NASA discovered "pumpkin stars" just in time for Halloween
Using observations from NASA’s Kepler and Swift missions, astronomers have discovered “pumpkin stars” – because the universe is clearly as excited about Halloween as we are. Specifically, NASA missions have harvested a passel of pumpkin stars that spin so incredibly fast, they’ve been flattened into shapes that look like actual pumpkins.
But chances are, you won’t be able to carve faces into or make pie out of these pumpkins.
For four years, NASA monitored a huge patch of the sky, specifically looking for brightness changes caused by exoplanets passing in front of their host stars. Because the Kepler field of view has been intricately studied, researchers used NASA’s Swift to search for X-ray sources Kepler may have seen.
Astronomers ended up finding what they were looking for and it exceeded their own expectations.
The rare, pumpkin-like stars produce intense X-ray emissions at more than 100 times the peak levels astronomers have seen from the sun.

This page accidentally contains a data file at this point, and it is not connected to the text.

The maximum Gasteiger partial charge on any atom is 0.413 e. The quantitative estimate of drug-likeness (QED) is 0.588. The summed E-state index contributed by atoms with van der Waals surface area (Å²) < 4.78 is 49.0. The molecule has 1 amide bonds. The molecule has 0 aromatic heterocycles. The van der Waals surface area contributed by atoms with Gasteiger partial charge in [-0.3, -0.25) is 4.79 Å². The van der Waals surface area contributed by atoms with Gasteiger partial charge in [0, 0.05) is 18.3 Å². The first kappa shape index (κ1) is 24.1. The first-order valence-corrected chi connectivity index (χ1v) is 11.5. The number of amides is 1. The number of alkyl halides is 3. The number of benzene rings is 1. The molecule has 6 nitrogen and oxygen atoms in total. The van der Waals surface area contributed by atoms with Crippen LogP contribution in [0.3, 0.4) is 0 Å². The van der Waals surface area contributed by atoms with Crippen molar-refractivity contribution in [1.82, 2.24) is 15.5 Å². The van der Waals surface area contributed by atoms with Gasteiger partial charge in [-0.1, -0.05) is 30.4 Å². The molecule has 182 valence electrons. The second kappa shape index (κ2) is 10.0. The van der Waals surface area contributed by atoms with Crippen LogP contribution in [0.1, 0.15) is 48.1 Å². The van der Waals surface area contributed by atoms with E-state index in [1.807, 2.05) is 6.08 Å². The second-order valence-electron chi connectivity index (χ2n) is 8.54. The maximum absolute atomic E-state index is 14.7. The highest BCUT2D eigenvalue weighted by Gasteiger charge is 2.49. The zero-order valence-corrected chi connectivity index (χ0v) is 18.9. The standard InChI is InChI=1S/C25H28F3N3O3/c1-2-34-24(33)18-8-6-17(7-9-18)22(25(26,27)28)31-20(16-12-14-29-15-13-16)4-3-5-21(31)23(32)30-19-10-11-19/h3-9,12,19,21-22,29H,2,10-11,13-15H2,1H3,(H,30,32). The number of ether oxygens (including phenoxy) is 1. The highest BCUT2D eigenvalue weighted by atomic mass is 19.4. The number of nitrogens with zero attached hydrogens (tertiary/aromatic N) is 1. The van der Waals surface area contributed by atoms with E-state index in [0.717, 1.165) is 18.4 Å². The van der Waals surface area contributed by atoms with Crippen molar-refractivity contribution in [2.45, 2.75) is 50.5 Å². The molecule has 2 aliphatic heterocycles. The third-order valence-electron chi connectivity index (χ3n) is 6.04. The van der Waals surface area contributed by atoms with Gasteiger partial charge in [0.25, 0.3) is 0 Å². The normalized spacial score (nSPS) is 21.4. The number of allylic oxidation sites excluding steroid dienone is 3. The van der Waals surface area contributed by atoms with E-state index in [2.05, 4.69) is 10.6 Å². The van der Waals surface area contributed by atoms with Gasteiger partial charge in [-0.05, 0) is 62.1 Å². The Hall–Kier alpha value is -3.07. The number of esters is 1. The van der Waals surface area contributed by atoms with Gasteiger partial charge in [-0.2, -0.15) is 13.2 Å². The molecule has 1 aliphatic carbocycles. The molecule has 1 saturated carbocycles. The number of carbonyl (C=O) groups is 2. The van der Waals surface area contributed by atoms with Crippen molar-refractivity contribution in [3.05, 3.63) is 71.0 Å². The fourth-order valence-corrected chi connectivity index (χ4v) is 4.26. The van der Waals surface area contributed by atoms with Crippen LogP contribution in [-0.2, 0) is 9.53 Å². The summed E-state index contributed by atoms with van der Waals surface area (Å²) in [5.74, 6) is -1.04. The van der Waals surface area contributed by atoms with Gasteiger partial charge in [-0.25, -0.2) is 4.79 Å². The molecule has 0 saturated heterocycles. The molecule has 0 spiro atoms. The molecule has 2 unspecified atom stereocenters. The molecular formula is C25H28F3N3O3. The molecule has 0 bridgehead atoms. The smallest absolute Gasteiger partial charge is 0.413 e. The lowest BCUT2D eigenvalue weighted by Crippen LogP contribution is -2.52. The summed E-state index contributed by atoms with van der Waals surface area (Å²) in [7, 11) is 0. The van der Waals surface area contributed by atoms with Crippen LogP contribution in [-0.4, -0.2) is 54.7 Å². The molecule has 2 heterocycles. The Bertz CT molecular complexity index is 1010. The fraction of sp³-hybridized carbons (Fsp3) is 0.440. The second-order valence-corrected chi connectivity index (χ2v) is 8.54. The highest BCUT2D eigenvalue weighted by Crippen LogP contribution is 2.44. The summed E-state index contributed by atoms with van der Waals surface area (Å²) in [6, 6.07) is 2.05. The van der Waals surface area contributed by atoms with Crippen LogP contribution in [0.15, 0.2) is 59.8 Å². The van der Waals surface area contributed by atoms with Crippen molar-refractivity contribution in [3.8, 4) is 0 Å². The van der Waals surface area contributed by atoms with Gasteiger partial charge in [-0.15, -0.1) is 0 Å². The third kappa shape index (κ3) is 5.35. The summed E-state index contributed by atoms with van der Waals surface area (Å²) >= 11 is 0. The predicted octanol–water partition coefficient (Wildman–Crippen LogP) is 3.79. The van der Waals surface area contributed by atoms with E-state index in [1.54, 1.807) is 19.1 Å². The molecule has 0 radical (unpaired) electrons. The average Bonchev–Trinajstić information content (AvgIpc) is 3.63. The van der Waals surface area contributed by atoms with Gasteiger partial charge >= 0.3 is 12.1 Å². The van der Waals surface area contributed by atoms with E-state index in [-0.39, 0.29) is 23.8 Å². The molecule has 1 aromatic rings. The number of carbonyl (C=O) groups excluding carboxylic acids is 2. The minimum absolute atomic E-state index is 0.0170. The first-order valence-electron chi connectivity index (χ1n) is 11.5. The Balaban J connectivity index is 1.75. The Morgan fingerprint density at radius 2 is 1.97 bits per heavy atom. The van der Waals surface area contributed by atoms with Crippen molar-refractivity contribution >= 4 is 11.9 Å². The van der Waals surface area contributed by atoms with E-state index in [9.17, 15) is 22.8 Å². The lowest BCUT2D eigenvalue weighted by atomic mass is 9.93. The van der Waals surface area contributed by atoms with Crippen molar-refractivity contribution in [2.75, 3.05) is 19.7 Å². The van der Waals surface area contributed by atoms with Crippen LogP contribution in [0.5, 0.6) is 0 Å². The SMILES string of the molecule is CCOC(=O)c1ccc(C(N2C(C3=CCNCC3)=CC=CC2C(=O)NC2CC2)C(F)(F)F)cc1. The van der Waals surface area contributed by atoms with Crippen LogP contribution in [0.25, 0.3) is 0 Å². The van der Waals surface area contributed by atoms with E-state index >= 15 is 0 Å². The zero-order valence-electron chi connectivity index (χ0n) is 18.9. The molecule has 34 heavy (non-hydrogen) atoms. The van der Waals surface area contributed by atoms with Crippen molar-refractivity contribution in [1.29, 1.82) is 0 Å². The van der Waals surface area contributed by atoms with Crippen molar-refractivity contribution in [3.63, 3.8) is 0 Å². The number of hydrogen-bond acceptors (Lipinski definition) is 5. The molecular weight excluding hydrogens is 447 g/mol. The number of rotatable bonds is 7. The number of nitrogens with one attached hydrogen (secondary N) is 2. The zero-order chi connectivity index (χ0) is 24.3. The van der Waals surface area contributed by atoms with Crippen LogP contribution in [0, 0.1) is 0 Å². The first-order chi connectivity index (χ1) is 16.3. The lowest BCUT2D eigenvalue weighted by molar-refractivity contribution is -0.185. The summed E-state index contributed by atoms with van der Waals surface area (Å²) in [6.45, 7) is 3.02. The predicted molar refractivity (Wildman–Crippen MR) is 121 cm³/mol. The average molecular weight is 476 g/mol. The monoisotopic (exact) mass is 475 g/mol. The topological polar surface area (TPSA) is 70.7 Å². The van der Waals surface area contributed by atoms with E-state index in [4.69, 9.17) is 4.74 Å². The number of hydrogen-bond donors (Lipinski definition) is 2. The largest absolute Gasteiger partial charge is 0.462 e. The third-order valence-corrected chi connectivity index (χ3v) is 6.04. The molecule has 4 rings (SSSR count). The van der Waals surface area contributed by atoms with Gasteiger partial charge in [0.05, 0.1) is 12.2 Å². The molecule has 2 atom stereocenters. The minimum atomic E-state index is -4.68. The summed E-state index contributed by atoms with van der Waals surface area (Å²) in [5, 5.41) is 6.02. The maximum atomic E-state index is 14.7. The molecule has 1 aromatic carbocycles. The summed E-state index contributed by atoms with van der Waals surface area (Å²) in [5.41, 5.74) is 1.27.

The most extreme-spinning pumpkin star is the KSw 71, which is 10 times the sun’s size and spins four times faster (the sun being on a once-ever- 25-days rotation). Because of this, it produces 4,000 times the sun’s peak X-ray emission.
As for the pumpkin shape, it could be the result of close binary systems where two sun-like stars orbit faster as they grow closer, eventually merge together, and form the pumpkin star, according to NASA.
The transition might take 100 million years, which obviously sounds like a crazy amount of time. But 100 million years is a relatively brief phase in a star’s life.
The Swift study also found 93 X-ray objects — half being active galaxies and the rest being various types of X-ray emitting stars.
Check out NASA’s video for more cosmic info:
All of this basically means that we are tiny, you guys. Teeny tiny specs on a rotating axis. And the universe is full of complex wonders that are ever-changing.